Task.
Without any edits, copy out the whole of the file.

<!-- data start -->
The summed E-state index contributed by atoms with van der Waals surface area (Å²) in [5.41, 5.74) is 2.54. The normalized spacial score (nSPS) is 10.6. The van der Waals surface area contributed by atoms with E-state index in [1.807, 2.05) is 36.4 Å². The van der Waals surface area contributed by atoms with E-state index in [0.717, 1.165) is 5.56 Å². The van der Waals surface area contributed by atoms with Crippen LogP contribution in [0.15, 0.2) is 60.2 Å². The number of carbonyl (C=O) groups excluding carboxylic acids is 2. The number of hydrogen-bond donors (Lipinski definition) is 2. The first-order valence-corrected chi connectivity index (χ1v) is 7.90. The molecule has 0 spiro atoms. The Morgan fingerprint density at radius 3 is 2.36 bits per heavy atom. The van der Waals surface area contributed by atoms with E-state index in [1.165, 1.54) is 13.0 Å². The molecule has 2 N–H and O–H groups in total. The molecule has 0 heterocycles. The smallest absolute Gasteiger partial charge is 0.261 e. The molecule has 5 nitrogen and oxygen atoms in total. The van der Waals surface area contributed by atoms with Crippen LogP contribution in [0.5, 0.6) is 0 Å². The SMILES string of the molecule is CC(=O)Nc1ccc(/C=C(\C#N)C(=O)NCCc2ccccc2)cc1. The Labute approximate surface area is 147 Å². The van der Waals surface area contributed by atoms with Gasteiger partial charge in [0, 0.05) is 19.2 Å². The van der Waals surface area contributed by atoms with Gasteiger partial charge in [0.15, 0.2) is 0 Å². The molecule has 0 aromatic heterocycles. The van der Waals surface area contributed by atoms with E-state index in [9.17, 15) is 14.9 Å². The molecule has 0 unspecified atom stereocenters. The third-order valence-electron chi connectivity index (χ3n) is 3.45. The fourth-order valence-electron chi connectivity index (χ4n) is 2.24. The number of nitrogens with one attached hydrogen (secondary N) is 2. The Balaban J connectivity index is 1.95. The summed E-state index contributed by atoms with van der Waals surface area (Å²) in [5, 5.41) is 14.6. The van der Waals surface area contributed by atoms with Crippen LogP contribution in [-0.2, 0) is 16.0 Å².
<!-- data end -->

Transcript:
The summed E-state index contributed by atoms with van der Waals surface area (Å²) in [5.41, 5.74) is 2.54. The normalized spacial score (nSPS) is 10.6. The van der Waals surface area contributed by atoms with E-state index in [1.807, 2.05) is 36.4 Å². The van der Waals surface area contributed by atoms with E-state index in [0.717, 1.165) is 5.56 Å². The van der Waals surface area contributed by atoms with Crippen LogP contribution in [0.15, 0.2) is 60.2 Å². The number of carbonyl (C=O) groups excluding carboxylic acids is 2. The number of hydrogen-bond donors (Lipinski definition) is 2. The first-order valence-corrected chi connectivity index (χ1v) is 7.90. The molecule has 0 spiro atoms. The Morgan fingerprint density at radius 3 is 2.36 bits per heavy atom. The van der Waals surface area contributed by atoms with E-state index in [1.165, 1.54) is 13.0 Å². The molecule has 2 N–H and O–H groups in total. The molecule has 0 heterocycles. The smallest absolute Gasteiger partial charge is 0.261 e. The molecule has 5 nitrogen and oxygen atoms in total. The van der Waals surface area contributed by atoms with Crippen LogP contribution in [0.5, 0.6) is 0 Å². The SMILES string of the molecule is CC(=O)Nc1ccc(/C=C(\C#N)C(=O)NCCc2ccccc2)cc1. The Labute approximate surface area is 147 Å². The van der Waals surface area contributed by atoms with Gasteiger partial charge in [0, 0.05) is 19.2 Å². The van der Waals surface area contributed by atoms with Gasteiger partial charge in [0.15, 0.2) is 0 Å². The molecule has 0 aromatic heterocycles. The van der Waals surface area contributed by atoms with E-state index in [9.17, 15) is 14.9 Å². The molecule has 0 unspecified atom stereocenters. The third-order valence-electron chi connectivity index (χ3n) is 3.45. The fourth-order valence-electron chi connectivity index (χ4n) is 2.24. The number of nitrogens with one attached hydrogen (secondary N) is 2. The Balaban J connectivity index is 1.95. The summed E-state index contributed by atoms with van der Waals surface area (Å²) in [5, 5.41) is 14.6. The van der Waals surface area contributed by atoms with Crippen LogP contribution in [-0.2, 0) is 16.0 Å².